I'm having an odd existential moment that reminds me, not in an entirely pleasant fashion, of my college years. Having just turned 35 on Saturday, you'd think this would be welcome, but in the end, the thing that's supposed to be so nice about 35 is that you can finally unload all the angst. So, not really.

But before I go on, I just need to tell you the song that's going through my head, because of course when you're having an angsty moment, you need a soundtrack from those eight years of high school and college. The song is "I'm trying to tell you something about my life, maybe give me insight between black and white...the best thing you've ever done for me is to help me take my life less seriously...it's only life after all. (Yeah.)." Name that tune! Maybe now it will stop playing over and over, although to be fair, if you're going to have a song on mental repeat that's not a horrible one to have.

Anyway, when last I whined to the Internet, I was trying to sell our house and thought THAT was the stressful part.

The house sold. I was wrong.

The stressful part is actually trying to figure out where the hell to live when you have a child whose entire future seems to hang in the balance of that decision. Where will he get the best education? Where will he find really good friends? Where will he be happy?

So basically, when faced with the above questions, one option is to totally shut down and not make the decision at all, which is essentially what we've done. We're in temporary housing for the summer, ostensibly while we figure out where to live and actually buy a house, but for now, it seems, to buy us time to agonize about it some more. We're really good at that.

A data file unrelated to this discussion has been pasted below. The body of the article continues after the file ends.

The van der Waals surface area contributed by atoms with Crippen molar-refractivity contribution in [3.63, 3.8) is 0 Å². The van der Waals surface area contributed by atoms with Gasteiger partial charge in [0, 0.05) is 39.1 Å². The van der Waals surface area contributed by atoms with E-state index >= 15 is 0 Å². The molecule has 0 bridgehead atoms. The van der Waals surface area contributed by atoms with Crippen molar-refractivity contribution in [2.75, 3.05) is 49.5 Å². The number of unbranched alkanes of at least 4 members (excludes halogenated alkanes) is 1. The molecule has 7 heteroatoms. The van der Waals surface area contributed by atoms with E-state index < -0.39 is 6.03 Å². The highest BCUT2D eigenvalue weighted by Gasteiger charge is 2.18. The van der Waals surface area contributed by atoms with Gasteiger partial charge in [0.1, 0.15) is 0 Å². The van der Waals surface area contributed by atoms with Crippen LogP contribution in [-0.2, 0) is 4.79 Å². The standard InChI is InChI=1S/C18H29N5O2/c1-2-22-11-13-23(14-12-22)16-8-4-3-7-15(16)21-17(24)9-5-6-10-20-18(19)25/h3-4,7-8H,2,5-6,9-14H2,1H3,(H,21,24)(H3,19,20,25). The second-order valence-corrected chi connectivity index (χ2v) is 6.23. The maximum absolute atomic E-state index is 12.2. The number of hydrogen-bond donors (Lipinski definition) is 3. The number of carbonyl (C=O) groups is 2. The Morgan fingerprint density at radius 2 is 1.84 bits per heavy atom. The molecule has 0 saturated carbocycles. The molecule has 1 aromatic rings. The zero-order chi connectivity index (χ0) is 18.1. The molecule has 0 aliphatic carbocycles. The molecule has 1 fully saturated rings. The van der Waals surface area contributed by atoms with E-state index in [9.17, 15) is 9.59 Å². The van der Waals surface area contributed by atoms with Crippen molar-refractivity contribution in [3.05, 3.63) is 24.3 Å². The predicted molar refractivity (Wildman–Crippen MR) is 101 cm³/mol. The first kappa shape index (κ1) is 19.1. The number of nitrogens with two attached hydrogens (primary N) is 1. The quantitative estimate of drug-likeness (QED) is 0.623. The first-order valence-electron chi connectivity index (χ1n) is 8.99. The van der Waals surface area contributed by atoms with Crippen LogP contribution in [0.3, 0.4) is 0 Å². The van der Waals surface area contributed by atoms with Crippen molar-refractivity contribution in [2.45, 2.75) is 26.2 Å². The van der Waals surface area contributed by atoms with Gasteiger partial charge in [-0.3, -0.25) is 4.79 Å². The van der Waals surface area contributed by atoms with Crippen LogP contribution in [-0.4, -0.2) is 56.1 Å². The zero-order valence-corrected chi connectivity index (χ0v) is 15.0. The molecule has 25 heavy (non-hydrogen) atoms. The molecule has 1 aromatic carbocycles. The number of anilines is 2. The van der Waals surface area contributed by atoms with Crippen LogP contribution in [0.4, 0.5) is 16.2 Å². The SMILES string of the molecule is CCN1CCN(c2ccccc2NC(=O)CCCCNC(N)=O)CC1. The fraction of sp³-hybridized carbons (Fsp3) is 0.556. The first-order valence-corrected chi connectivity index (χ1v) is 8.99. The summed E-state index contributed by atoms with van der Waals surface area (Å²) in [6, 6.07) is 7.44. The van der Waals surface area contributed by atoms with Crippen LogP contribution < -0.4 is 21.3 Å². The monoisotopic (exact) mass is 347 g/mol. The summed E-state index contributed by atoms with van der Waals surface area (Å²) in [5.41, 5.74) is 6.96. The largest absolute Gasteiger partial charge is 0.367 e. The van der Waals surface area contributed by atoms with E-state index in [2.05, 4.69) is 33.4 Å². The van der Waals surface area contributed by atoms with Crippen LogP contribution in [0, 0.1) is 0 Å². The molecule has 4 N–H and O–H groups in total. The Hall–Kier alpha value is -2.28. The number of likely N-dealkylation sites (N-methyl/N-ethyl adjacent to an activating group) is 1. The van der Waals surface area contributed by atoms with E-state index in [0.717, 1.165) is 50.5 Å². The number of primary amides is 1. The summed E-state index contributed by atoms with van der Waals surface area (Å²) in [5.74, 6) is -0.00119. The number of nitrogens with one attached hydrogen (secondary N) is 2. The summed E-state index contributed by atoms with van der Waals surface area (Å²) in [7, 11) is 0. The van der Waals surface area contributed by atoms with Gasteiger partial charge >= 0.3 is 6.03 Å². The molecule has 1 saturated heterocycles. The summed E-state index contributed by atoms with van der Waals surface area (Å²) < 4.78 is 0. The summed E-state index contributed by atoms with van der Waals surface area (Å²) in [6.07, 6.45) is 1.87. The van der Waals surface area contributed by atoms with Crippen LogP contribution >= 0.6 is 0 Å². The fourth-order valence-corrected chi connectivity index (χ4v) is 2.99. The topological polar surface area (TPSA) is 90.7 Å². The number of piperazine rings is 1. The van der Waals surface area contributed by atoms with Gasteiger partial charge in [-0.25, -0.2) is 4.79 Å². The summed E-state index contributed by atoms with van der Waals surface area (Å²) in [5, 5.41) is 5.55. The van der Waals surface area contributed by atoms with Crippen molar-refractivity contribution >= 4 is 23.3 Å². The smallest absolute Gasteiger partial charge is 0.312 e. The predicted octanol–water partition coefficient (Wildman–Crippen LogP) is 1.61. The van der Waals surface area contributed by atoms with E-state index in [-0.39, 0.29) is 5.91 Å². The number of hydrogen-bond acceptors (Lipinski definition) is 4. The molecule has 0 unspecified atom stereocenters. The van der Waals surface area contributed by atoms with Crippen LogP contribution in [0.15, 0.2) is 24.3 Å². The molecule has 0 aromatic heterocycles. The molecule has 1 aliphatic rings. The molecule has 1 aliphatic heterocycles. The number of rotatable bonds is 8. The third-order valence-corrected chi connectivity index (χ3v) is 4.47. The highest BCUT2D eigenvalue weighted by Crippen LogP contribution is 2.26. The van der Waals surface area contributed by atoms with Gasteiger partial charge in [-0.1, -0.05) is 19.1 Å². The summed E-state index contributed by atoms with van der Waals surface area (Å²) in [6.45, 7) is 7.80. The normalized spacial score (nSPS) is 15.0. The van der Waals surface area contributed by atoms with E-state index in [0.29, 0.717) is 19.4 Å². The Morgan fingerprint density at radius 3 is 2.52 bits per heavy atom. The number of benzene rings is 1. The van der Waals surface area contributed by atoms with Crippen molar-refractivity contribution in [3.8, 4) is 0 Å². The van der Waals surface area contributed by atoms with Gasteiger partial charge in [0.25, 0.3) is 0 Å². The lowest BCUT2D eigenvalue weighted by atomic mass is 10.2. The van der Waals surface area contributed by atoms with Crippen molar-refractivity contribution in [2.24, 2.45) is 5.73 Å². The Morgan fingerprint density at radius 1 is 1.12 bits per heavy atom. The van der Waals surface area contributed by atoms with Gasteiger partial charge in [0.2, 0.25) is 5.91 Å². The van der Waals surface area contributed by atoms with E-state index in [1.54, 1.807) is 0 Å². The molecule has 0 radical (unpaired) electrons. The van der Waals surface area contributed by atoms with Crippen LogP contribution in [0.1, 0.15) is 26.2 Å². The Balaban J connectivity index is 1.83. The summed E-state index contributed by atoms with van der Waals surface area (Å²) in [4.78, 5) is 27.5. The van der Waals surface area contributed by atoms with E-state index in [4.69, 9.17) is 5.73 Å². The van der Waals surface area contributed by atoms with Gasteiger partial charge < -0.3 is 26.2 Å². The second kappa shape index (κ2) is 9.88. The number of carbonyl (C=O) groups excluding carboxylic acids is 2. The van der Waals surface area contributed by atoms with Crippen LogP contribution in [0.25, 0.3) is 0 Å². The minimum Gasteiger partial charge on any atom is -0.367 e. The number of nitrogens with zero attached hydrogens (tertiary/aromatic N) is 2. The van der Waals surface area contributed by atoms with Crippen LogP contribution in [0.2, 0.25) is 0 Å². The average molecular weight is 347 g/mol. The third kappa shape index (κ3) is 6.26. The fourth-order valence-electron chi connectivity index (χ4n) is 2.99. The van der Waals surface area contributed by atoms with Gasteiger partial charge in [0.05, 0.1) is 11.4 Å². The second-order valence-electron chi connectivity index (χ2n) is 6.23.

Meanwhile, one of our cats, who was adopted just a month after we got married nearly 11 years ago, died on July 4. Losing a pet absolutely sucks. It feels horrible and sad and helpless and is strange to mourn. There's really nothing else to say about that other than that it's contributing to all the change that is making me so angsty.

My husband's job is sort of in a weird time and place since his company was bought by a major, household-name company. His group seems to be coming unraveled and we just don't know what that means for his future there. Another possible change.

Oh, and I've got baby #2 on the brain. Not anywhere near in the same way that baby #1 was on the brain, but it's there. I'm 35 now officially, and I get that people have babies much older than that, but as established before, we're already dealing with a known fertility issue. So I've been trying to figure out my cycle (which continues to be regular, miracle of miracles) and really give it a serious try (more on this later) before we meet with my doctor in late August.

And last but not least, there's H. He changes every. Single. Day. Another word, a new awareness of something. A whole new way to interact with him, really talking to him and having him listen and communicate back. At 17 months he really feels like a little person now, and it's thrilling and scary and joyful and sad all at once.

So all this change is adding up to major anxiety, because unlike most evolved humans I am terrible at dealing with it, even though my easily bored mind would seem to welcome it. That's why I've been a little MIA, a little paralyzed by all these things I need to process and decisions I need to make and therefore a little driven to hibernate and try to figure it all out.